November 2019, I had a meltdown.
A fetal position, anxiety fueled, bed-sheets-knuckled-under-the-chin meltdown.
A week prior, my eldest son had turned 15.
The exact age I was when my mother was diagnosed with Melanoma.
I was cast back 40 years and saw my trauma, crystal clear, through the eyes of my son.
Back then, it was do anything to survive.
Do anything to mask the pain of seeing my mother slowly disintegrate at the hands of a clump of defective, dividing cells.
So I survived. One day at a time. One self-soothing behaviour at a time.
And over the years and decades these automatic, ingrained, unconscious compulsions – which had once served to calm my aching soul – had become self-destructive.
They would play out instinctively in response to stress, anxiety, anger.
My own private shame.
Worse still, they were being indirectly passed to my son. I could see it in the way he copied me, quoted me, behaved like me.
In the maturity of middle age I hadn’t dealt with my demons and I was unwittingly handing the whole poisonous chalice to innocent others.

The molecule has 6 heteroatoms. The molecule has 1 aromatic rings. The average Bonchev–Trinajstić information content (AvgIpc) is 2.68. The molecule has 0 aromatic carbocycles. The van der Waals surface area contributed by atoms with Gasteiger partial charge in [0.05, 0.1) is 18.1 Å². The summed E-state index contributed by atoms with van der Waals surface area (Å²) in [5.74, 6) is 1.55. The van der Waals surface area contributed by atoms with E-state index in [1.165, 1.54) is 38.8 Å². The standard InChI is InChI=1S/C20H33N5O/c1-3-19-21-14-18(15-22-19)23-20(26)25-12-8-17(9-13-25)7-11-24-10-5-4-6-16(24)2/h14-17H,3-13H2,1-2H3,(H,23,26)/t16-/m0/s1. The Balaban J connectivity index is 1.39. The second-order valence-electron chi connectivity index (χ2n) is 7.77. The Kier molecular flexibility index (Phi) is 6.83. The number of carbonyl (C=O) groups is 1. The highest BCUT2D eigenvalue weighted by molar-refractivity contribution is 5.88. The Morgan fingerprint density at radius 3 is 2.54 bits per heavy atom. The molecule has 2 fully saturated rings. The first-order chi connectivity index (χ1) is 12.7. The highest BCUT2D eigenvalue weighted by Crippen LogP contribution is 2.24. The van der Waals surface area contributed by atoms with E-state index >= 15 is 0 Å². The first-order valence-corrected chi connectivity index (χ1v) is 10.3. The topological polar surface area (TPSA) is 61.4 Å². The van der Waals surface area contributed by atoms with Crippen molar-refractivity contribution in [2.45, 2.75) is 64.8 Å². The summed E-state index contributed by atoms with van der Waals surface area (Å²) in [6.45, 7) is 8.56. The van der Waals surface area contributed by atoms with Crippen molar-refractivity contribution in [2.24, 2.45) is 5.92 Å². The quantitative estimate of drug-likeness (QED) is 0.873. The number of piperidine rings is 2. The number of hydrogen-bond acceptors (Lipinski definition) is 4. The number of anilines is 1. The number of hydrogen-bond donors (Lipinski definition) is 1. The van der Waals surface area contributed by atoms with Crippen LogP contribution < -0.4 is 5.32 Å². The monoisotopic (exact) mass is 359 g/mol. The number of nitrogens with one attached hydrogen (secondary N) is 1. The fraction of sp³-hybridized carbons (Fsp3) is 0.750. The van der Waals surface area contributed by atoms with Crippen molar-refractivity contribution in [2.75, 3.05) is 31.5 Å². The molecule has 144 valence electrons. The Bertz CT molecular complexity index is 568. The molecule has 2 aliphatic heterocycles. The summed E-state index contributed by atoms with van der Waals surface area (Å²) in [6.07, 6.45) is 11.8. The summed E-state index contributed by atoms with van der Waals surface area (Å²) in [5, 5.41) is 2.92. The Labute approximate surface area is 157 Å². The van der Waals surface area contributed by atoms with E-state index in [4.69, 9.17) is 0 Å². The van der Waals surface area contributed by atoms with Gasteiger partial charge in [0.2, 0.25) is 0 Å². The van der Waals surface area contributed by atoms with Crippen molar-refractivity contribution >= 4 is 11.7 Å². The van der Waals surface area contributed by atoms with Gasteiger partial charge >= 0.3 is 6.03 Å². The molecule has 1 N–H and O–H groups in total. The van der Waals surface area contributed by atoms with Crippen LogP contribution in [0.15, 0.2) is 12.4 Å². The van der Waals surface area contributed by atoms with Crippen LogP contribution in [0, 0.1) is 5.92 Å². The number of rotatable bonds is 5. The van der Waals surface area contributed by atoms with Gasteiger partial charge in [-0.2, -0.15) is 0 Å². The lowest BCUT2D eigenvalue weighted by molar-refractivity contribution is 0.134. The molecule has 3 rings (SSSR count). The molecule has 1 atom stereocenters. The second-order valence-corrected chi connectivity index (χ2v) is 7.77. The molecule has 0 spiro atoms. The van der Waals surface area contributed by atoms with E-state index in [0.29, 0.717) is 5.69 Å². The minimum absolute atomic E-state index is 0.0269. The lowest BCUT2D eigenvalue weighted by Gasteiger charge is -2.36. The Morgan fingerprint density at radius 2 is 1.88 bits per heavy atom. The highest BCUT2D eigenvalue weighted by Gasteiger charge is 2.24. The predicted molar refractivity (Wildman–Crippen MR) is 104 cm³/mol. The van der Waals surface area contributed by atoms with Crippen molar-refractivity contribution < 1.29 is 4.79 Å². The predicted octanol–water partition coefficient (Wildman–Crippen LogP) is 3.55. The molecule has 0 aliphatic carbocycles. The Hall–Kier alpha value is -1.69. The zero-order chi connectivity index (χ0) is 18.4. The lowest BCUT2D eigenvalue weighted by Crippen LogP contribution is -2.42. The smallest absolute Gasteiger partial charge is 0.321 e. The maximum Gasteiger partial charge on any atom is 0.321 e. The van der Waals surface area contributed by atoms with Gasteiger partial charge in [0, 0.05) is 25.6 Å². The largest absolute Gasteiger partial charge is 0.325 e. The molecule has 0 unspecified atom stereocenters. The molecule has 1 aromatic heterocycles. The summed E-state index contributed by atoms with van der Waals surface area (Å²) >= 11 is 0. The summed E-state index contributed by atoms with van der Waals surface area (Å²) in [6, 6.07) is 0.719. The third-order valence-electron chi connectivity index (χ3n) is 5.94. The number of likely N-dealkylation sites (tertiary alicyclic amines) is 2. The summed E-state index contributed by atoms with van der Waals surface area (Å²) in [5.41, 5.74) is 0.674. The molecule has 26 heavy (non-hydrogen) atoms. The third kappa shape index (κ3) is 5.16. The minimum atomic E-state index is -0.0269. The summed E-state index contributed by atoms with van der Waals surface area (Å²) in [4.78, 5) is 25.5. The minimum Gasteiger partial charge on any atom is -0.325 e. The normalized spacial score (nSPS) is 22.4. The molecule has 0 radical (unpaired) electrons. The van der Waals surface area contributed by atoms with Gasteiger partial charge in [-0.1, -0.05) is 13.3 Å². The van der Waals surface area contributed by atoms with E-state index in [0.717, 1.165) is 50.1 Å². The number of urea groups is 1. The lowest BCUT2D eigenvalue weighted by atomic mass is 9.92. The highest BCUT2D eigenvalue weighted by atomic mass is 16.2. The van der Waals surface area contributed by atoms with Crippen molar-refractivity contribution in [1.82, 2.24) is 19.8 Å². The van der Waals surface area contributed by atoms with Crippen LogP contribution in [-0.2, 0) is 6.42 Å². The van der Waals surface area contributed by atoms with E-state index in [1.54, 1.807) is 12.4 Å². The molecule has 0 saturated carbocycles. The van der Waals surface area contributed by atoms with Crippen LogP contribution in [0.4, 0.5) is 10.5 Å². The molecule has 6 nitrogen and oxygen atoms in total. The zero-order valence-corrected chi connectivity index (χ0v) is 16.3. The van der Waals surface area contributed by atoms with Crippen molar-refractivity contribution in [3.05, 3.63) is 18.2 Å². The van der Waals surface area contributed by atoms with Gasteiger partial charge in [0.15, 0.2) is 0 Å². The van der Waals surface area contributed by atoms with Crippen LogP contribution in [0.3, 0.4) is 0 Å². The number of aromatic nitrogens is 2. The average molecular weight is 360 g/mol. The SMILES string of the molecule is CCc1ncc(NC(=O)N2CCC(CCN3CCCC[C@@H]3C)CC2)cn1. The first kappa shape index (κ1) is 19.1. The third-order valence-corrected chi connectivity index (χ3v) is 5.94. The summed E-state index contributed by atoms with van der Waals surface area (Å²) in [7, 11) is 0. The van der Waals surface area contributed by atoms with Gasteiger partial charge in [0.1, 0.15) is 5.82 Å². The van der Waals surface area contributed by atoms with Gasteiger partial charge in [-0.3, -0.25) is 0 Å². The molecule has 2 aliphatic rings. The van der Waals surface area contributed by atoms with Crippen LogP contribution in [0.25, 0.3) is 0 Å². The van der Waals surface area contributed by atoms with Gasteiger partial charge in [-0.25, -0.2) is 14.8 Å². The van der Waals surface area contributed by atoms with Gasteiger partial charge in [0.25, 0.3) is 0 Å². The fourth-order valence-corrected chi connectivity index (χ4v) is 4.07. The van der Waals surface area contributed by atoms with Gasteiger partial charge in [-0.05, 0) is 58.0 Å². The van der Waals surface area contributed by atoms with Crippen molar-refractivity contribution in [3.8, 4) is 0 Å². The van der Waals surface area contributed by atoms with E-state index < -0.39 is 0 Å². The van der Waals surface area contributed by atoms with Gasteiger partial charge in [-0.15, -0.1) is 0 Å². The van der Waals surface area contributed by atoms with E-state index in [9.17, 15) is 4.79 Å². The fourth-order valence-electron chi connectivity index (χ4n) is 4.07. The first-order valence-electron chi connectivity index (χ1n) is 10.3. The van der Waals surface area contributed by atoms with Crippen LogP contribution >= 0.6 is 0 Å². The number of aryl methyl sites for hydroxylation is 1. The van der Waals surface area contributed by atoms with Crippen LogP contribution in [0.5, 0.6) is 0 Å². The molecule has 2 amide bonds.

I needed to break the cycle.
So I hauled anchor and sailed into foreign waters to slay my White Whale before it dragged me to the bottom of the sea.
Then, all hell broke lose.
I plunged into what I know now as withdrawals. Identical to a recovering addict.
My suffering manifested in the ultimate betrayal of the human body: insomnia.
Cruel, haunting, zombie-induced insomnia.
Night after night, I averaged 2-3 hours of sleep.
Nothing worked to reverse it. I took pills, I wrote for hours, I meditated.
I was flailingly rope-bound to this beast, as it breached again and again but there was no going back.
There was too much at stake.
Then, at the end of January, my White Whale surfaced for the very last time.
One final attempt to drown my chance of recovery.
Like a giant harpoon it traveled straight for me and my family, in the shape of an out-of-control car.
It’s young driver asleep at the wheel.
Crossing the double line it slammed into us while driving back from a Sydney road trip.
Our car bucked and spun, careering down an embankment and ploughing through a backyard fence next to the highway.
We were badly shaken, bruised, but alive.
That night after being discharged from hospital we all settled into a cheap country hotel for the evening.
Perhaps still in after-shock I stumbled into a deep slumber for the first time in three months.
Today the tempest has pasted, the waters have calmed, my ship is safe in harbour.
I am now in control of the habits which used to control me.
The cycle is broken. My White Whale is dead.